Wind-chasers and Worshipers (2): Chasing the Wind

by Timothy Shorey
December 16, 2020

Reading: Ecclesiastes 1:1-14

Zeno Zapped

I don’t like riddles. My brain freezes over when someone zings me with a confusing question with no easy answer. Zeno, on the other hand, loved riddles. He’s a dead guy from over 2,000 years ago; a really smart Greek geek who liked to create brain-draining mysteries. One is called “Zeno’s paradox”, but you can call it “Zeno’s puzzler”. I’ll give you the Zeno for Dummies version (which is how I learned it).

Zeno argued that if you want to get from point “A” to point “B”, before you can get there you have to get half-way there. Makes sense, right? But Zeno went on to say that before you can get from that half-way point to point “B” you have to go half the way again. And since there is always another half-way point between where you are and point “B” you can’t ever really arrive at “B”. And as a result, you never really ever get where you want to go. And come to think of it, you may not even be where you think you are!

Consider yourself Zeno zapped!

Close Enough

In case you’re wondering, my answer to Mr. Zeno is this: you can worry over whether you are ever really all the way there, or you can be glad that you are close enough to count. Because if you are close enough to count, then you are as near as you need to be. If, according to Zeno, my grandkids’ hugs don’t actually ever get to me, and they are always at least half-the-distance away, I’ll take their hugs anyway. Why? Because I can feel them. And they are close and snuggly enough to feel just fine. Likewise, I’m sure you don’t really care if the ice cream ever actually touches your tongue, so long as it tastes smooth and sweet going down. Right?

Chasing Wind and Catching Bubbles

But maybe Zeno isn’t talking so much about geography (the physical distance between us) as he is about psychology (the emotional distance between what we want and actually have). We humans yearn for meaning, but often fail to get there. We want to matter. But we’re not sure we do.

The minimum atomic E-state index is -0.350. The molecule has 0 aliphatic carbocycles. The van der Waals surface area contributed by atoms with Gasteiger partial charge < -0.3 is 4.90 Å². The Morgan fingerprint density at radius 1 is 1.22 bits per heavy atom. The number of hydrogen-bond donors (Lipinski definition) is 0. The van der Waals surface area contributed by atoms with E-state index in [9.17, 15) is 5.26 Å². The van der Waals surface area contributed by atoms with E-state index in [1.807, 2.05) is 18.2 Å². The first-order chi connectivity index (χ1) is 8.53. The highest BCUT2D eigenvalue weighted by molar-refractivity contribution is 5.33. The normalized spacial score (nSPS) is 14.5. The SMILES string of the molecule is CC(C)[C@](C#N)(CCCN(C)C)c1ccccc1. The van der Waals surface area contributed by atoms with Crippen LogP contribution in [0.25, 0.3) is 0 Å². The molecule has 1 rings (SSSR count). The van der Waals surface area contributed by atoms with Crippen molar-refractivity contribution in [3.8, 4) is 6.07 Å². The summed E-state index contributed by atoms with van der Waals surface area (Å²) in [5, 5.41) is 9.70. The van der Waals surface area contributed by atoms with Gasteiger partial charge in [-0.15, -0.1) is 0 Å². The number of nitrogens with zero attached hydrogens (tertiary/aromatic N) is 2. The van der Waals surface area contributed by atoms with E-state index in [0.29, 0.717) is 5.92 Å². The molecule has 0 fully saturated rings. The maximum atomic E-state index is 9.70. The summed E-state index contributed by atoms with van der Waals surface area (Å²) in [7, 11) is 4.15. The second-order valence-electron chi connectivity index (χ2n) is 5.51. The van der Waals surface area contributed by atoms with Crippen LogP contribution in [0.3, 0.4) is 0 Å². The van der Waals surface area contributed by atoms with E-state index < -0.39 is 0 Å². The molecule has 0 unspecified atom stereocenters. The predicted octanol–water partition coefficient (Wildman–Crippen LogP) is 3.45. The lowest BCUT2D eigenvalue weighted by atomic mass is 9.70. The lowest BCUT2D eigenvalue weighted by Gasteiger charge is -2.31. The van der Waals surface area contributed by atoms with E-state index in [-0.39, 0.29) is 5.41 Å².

I remember as a teen lying awake at night wondering if anything was really real, or whether anyone cared or whether I really mattered. It seemed to me that everyone in the whole world was against me, and that I didn’t matter at all. I remember the walls feeling like they were closing in on me, boxing me into a feeling of despair. I wanted to matter, but it just felt like I couldn’t get there. Sometimes I felt close, but never close enough. You may know the feeling.

We all want to get there; to that place called significance or meaning or purpose or fulfillment or happiness. But most people feel stuck somewhere in the middle of Zeno’s riddle; like they’re never more than half way there. People reach out and up to grasp for meaning. But it’s like chasing a bubble in the wind. If you catch anything, it’s only air.

That’s how King Solomon saw it. He’s the author of the book of Ecclesiastes, who, in today’s reading (Ecc. 1:1-14), says that everything under the sun is meaningless (that’s what the word “vanity” means in Ecc. 1:2, 14). Then he adds that to seek meaning under the sun is to chase (or strive after) the wind (Ecc. 1:14). He thinks many people are wind-chasers who grasp for moving air, only to discover that in the grasping, it stops moving. Wind cupped in our hands is nothing but air. And for Solomon this was a pretty good image for “under the sun” human existence (Ecc. 1:3, 9). Though he had chased hard after meaning, he had caught only air; and this had made him a cranky old man. He was miserable, and from where he sat, just about everyone else was, too.

Profile of a Man Who Had It All—but Never Got There

But how did Solomon arrive in this very bad place? It wasn’t because he had a poor and pathetic life. You should know that Solomon was a crazy smart man who had it all. Everything anyone could ever dream of, he owned. But he was still depressed. Check this out.

                                                                 Solomon’s Profile

Family Line: Son of David (privilege)

Occupation: King of Israel (power)

Resume: King. Architect. Engineer. Educator. Philosopher. Agriculturalist (achievement)

Education: taught directly by God (a divine PhD)

Economic state: filthy rich (Net worth in today’s terms: between $38.5 billion to $2.1 trillion)

Relationship Status: 300 wives/700 mistresses (sex and relationship overload)

Entertainment Options: singers, dancers (he sang and danced with the stars)

World-view: earth-bound and under the sun (couldn’t see God)

Emotional State: depressed (all is vanity)